‘Women inheritance rights protected under law’

SC upholds PHC's decision to nullify grandchildren's claims on maternal grandfather's property


Our Correspondent September 23, 2021
Supreme Court of Pakistan. PHOTO: AFP/FILE

ISLAMABAD:

Supreme Court Judge Justice Umar Ata Bandial on Thursday observed that “women inheritance rights are protected under law”.

Justice Bandial, however, said that it has to be examined whether a woman withdrew from inheritance rights herself, adding that if the woman gave up her inheritance rights, then their heirs could not claim the same.

A three-judge bench of the apex court -- led by Justice Bandial -- was hearing leave to appeal against the Peshawar High Court’s judgment wherein it dismissed a plea filed by the children of two deceased women, claiming their inheritance.

According to the details, the children, who hail from Peshawar, claimed a share in their maternal grandfather’s property.

The grandfather, Isa Khan, had transferred his property to his son without giving a share to his daughters, who never claimed inheritance during their lifetime.

After the death of their mothers, the children filed a petition in 2004 a civil court, claiming their share in the maternal grandfather’s property. In 2017, the PHC nullified the court’s 2012 judgement in favour of the grandchildren.

During Thursday’s hearing, the Supreme Court upheld the high court’s decision and rejected leave to appeal petitions.

Sitting on the bench, Justice Bandial maintained that law provides protection to women’s right to inheritance. “We have to look at what happens if women give up their rights or do not claim,” Justice Bandial said.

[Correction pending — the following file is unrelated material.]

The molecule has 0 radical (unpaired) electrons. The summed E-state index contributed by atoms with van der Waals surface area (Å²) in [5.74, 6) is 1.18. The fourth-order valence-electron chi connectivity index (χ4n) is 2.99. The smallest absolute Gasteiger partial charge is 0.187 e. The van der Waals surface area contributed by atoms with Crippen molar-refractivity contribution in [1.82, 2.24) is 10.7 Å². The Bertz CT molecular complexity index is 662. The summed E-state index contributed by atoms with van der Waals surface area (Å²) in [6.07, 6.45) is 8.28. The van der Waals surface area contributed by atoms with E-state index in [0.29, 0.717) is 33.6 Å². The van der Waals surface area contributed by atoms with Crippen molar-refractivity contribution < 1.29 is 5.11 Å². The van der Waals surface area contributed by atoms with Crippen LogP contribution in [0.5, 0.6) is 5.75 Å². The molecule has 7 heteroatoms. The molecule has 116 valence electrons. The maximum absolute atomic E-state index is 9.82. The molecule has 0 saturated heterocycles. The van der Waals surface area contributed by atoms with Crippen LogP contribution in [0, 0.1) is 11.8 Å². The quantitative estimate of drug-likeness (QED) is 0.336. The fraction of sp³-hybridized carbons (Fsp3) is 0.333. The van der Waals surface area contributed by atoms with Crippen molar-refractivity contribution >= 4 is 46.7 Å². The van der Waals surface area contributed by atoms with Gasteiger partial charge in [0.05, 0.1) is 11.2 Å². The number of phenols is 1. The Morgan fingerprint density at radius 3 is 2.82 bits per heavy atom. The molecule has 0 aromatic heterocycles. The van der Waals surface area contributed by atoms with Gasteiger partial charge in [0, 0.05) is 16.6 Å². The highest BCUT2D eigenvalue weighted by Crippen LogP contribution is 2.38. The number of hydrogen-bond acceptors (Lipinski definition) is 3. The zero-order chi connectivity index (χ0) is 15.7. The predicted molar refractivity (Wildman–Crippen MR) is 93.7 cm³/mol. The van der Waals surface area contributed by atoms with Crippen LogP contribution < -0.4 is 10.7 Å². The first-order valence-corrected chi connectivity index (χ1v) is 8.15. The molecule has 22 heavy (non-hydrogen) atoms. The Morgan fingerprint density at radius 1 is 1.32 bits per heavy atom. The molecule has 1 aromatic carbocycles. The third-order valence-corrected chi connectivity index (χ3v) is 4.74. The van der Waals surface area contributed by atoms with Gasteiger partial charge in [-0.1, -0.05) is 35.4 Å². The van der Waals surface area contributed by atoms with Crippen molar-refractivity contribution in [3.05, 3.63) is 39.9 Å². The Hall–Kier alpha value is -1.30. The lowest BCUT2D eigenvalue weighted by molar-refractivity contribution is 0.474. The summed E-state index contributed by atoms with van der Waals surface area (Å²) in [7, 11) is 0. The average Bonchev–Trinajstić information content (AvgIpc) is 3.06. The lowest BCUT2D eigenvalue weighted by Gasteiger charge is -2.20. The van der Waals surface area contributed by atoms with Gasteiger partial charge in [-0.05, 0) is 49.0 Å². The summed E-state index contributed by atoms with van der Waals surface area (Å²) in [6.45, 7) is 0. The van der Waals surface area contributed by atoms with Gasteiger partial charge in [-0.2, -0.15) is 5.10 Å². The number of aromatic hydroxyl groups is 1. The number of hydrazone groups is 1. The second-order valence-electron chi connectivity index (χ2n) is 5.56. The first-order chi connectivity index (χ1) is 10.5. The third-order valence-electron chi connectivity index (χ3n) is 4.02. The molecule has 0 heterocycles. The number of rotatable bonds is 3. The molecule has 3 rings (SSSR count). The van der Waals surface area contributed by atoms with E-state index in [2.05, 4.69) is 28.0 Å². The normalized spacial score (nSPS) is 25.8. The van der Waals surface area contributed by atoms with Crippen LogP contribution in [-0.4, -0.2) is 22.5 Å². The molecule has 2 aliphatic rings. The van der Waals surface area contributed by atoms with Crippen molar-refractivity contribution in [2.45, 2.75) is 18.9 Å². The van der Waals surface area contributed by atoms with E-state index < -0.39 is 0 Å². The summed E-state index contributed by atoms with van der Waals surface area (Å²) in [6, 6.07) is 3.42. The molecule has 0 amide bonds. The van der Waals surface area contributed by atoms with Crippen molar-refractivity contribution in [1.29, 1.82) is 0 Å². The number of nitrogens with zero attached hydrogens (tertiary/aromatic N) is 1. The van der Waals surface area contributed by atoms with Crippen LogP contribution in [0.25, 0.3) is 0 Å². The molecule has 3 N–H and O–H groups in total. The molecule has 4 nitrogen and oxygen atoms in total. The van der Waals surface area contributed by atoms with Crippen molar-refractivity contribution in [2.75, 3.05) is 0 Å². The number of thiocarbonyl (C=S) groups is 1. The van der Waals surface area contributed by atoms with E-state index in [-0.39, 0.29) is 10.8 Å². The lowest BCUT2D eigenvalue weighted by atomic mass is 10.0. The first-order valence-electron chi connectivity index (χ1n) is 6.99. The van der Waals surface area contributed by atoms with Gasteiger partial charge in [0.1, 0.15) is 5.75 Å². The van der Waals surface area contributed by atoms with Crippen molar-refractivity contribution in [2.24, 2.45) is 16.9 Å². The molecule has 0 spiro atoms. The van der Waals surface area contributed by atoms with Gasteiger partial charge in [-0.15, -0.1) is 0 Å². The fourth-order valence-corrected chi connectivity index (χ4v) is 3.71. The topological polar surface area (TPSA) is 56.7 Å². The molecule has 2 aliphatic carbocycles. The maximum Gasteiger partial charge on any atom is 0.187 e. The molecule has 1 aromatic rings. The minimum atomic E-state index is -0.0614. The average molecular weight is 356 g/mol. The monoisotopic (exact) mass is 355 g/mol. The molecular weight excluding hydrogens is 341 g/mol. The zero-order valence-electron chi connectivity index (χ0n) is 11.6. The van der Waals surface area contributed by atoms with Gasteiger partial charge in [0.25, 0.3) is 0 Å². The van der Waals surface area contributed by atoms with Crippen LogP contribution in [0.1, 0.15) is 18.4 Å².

In August, the apex court had expressed serious concerns over the executive’s slackness in protecting the right to inheritance of the womenfolk.

A division bench, comprising Justice Isa and Justice Yahya Afridi, had heard the case in which a sister was being deprived of inheritance.

Justice Isa, while authoring the judgment, said that the adage ‘prevention is the best medicine’ equally applies where female rights are impaired. “The state must ensure protection of the rights which is far easier, cheaper and less wasteful of public resources than restoring rights through the courts, which is laborious, expensive and needlessly wasteful of resources,” the ruling said.

“This is all the more disconcerting in an Islamic republic, the Constitution of which specifically protects property rights and enables the making of ‘special provision for the protection of women and children’,” the judgment stated.

The court noted that it was extremely regrettable that in the Islamic Republic of Pakistan, male heirs continued to deprive female heirs of their inheritance by resorting to different tactics and by employing dubious devices.

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